Open main menu

Marion Anthony Zioncheck (December 5, 1901 – August 7, 1936) was an American politician who served as a member of the United States House of Representatives from 1933 until his death. He represented Washington's 1st congressional district as a Democrat.

Marion Zioncheck
Marion Zioncheck 1936.jpeg
Member of the U.S. House of Representatives
from Washington's 1st district
In office
March 4, 1933 – August 7, 1936
Preceded byRalph Horr
Succeeded byWarren Magnuson
Personal details
Marion Anthony Zioncheck

December 5, 1901 (1901-12-05)
Kęty, Poland (then Austro-Hungarian Empire)
DiedAugust 7, 1936(1936-08-07) (aged 34)
Seattle, Washington, United States
Political partyDemocratic
Spouse(s)Rubye Louise Nix

Early lifeEdit

Zioncheck was born in Kęty, Poland, then part of the Austro-Hungarian Empire, and arrived in Seattle, Washington with his parents four years later. He attended the University of Washington where in 1927 he became president of the student government (ASUW). He also earned a law degree from the University of Washington while making a name for himself as a left-wing leader in the Democratic Party and the Washington Commonwealth Federation, which supported his election to Congress in the 1932 election.


As a U.S. Representative, Zioncheck was known mostly for ardently championing Franklin Roosevelt's New Deal policies. But his tireless work on behalf of the New Deal often was overshadowed by his many personal escapades, which included dancing in fountains and driving on the White House lawn. Beset by the press and by critics of Roosevelt's policies, Zioncheck became depressed and hinted that he might not seek reelection to a third term in 1936.[1] In his diary entry for April 30, 1936, Secretary of the Interior Harold Ickes recounted how Zioncheck had asked him to officiate at a wedding with his fiancée, Rubye Louise Nix. Ickes demurred, saying that he had no authority to do so; he was aware of Zioncheck's reputation and simply did not want to get involved. Ultimately, Zioncheck went to Annapolis, Maryland for the wedding and San Juan, Puerto Rico for his honeymoon.[2] On August 1, Zioncheck's friend and ally, King County Prosecutor Warren G. Magnuson, took him at his word regarding his retirement plans and filed to run for Zioncheck's House seat.

Marital and mental problemsEdit

Zioncheck at Gallinger Hospital in Washington, D.C.
(Top) Zioncheck holding his hand to his head as photos are taken of him in his hospital bed; (middle) Zioncheck holds up his hands while talking to reporters from his hospital bed; (bottom) Zioncheck wrapped in sheets and bound to a stretcher at Gallinger Hospital.

On May 30, 1936, his wife left him after an argument during a party at their apartment. On June 1, he became frantic and searched Washington, D.C. for her. He was arrested later that day on a lunacy warrant.[3] He was confined in Gallinger Municipal Hospital Psychopathic Ward, during which his wife returned to him.[4][5] Doctors blamed overwork and his hectic lifestyle.[6]

He was later transferred to a private facility in Towson, Maryland, but escaped and fled to Washington, where he received congressional immunity.[7]


Zioncheck died after plummeting to the sidewalk from a window of his office on the fifth floor of the Arctic Building, at 3rd Avenue and Cherry Street in downtown Seattle, on August 7, 1936.[8] He struck the pavement directly in front of a car occupied by his wife. A note was found; it read, "My only hope in life was to improve the condition of an unfair economic system that held no promise to those that all the wealth of even a decent chance to survive let alone live."[9]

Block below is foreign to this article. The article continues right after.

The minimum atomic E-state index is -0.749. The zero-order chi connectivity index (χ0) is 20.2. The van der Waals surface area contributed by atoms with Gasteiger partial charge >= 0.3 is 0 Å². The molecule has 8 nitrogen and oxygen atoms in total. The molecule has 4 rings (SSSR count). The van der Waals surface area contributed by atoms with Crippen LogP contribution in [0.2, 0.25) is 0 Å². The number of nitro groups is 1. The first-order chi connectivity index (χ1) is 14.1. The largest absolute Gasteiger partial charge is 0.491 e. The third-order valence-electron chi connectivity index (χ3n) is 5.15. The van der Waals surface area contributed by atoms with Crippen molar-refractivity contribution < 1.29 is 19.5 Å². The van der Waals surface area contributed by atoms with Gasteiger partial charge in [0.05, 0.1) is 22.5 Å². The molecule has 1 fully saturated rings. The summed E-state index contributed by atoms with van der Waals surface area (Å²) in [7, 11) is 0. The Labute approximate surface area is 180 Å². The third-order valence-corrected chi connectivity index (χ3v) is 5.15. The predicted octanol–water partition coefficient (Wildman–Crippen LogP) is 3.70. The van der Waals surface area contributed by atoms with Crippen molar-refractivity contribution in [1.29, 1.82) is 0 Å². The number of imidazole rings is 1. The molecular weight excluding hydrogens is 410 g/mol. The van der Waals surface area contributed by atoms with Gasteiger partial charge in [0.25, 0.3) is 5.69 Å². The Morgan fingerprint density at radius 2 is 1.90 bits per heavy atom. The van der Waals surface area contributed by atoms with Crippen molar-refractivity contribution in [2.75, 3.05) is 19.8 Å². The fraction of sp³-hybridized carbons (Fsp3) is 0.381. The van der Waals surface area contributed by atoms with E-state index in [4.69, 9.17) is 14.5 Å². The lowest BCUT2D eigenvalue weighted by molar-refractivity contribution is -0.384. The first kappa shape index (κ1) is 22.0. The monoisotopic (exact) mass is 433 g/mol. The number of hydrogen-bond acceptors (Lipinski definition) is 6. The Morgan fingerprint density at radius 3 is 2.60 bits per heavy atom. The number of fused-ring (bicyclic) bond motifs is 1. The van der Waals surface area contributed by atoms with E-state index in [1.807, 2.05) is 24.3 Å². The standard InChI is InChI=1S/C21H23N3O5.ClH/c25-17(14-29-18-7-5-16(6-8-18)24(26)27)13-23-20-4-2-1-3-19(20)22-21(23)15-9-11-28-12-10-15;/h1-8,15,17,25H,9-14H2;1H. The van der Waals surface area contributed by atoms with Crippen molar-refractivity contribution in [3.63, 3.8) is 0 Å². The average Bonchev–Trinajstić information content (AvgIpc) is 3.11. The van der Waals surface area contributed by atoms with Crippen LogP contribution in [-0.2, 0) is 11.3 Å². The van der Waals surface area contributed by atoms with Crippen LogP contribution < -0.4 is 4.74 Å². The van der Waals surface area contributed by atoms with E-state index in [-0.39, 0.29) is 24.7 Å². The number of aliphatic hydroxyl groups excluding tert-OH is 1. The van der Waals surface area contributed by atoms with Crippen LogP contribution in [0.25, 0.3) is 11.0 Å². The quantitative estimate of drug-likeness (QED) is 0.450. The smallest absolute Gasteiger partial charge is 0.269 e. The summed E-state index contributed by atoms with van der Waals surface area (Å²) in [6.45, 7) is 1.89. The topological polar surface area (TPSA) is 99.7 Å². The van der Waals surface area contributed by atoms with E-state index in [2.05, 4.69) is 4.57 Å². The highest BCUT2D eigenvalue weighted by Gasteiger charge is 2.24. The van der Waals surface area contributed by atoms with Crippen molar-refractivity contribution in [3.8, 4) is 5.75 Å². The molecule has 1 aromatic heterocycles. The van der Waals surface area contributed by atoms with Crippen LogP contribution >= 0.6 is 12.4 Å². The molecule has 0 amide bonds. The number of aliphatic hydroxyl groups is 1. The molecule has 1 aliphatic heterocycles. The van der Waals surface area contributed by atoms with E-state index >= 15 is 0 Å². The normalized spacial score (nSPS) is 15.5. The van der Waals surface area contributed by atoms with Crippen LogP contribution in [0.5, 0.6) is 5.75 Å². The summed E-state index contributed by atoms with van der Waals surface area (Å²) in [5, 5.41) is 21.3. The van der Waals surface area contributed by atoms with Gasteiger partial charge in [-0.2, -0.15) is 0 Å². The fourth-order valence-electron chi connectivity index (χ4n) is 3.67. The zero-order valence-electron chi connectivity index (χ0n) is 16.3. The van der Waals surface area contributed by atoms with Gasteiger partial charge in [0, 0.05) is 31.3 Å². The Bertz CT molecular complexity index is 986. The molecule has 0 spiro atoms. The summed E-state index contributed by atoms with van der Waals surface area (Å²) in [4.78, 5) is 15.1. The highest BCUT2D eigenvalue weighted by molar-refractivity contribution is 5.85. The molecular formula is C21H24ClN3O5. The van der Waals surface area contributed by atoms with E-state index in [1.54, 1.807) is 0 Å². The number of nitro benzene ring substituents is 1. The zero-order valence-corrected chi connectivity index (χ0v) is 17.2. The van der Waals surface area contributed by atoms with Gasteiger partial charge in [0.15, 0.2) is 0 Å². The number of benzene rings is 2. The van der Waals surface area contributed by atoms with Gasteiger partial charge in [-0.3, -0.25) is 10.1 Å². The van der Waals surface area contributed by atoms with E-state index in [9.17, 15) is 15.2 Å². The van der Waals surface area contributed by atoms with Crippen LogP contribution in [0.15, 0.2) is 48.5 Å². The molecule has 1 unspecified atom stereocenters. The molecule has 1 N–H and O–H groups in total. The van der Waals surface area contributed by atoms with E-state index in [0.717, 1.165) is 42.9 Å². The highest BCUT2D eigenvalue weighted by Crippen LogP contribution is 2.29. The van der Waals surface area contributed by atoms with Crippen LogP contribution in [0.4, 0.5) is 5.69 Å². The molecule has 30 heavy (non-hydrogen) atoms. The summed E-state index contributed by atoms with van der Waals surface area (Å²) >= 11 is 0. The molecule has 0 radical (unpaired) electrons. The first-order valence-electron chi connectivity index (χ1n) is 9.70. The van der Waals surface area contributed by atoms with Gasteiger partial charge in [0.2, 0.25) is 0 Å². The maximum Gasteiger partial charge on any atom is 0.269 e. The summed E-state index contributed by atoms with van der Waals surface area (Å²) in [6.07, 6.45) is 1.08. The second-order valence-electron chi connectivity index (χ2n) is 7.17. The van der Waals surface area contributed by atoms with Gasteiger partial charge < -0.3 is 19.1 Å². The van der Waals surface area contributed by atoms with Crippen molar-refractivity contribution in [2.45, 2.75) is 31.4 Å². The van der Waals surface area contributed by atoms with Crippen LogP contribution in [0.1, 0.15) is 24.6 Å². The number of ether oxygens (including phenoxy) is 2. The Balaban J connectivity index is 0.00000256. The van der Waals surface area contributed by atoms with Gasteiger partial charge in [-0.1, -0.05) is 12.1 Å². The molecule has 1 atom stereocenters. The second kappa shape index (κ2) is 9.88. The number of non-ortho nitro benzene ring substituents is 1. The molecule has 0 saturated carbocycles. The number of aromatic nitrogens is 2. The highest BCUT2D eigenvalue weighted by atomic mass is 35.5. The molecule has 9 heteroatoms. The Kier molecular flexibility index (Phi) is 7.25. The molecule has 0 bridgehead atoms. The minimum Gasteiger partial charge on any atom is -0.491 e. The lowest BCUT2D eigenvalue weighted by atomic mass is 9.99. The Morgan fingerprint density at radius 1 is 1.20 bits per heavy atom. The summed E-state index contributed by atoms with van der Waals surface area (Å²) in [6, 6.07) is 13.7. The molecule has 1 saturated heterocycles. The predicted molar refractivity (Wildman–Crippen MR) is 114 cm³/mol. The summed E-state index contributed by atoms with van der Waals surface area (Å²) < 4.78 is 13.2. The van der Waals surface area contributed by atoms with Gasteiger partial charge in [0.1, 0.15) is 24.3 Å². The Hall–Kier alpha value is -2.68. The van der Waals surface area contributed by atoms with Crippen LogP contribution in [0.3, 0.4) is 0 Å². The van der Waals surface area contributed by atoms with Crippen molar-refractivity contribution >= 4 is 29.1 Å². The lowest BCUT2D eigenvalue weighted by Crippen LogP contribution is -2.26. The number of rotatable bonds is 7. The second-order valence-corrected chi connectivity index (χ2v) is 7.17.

Zioncheck was mourned at his early death; both the University of Washington and Boeing closed down for half a day in his honor. He is buried in Evergreen-Washelli Cemetery in Seattle.

Zioncheck for PresidentEdit

Zioncheck is the subject of an unpublished book-length poem by Grant Cogswell, entitled Ode to Congressman Marion Zioncheck. The story of Zioncheck, and Cogswell's obsession with him, is detailed in Phil Campbell's 2005 book Zioncheck for President: A True Story of Idealism and Madness in American Politics (Nation Books; ISBN 1-56025-750-4). The option to make Campbell's book into a feature film was purchased in 2007 by producer/director Stephen Gyllenhaal.

See alsoEdit


  1. ^ "Out of Picture". Middletown Times Herald. Middletown, New York. August 3, 1936. p. 1. Retrieved January 4, 2017 – via
  2. ^ "Students Stone U.S. Congressman". The Ottawa Journal. May 14, 1936. p. 23. Retrieved January 4, 2017 – via
  3. ^ "Rep. Zioncheck Is Arrested On Lunacy Charge". The Evening Times. Sayre, Pennsylvania. June 1, 1936. p. 1. Retrieved January 4, 2017 – via
  4. ^ "Zioncheck Sick Man, Opines Psychiatrist". Spokane Daily Chronicle. June 2, 1936. Retrieved January 4, 2017 – via Google News Archive Search.
  5. ^ "Zioncheck's Last Stand?". The Fresno Bee The Republican. Fresno, California. June 3, 1936. p. 2. Retrieved January 4, 2017 – via
  6. ^ ""Over-Work" Is Blamed by Doctors for Odd Conduct Of Rep. Marion Zioncheck". The Evening News. Harrisburg, Pennsylvania. June 2, 1936. p. 1. Retrieved January 4, 2017 – via
  7. ^ "Zioncheck Again". The Daily Republican. Monongahela, Pennsylvania. July 2, 1936. p. 1. Retrieved January 4, 2017 – via
  8. ^ Connelly, Joel (November 19, 1999). "Turbulent years churned out lasting leaders". Seattle Post-Intelligencer. Retrieved April 10, 2009.[permanent dead link]
  9. ^ "Rep. Zioncheck is Killed in Dive From Five-Story Window: Jumped Quickly". Corsicana Daily Sun. Corsicana, Texas. August 8, 1936. pp. 1, 7. Retrieved January 4, 2017 – via

External linksEdit

U.S. House of Representatives
Preceded by
Ralph Horr
Member of the U.S. House of Representatives
from Washington's 1st congressional district

March 4, 1933-August 7, 1936
Succeeded by
Warren G. Magnuson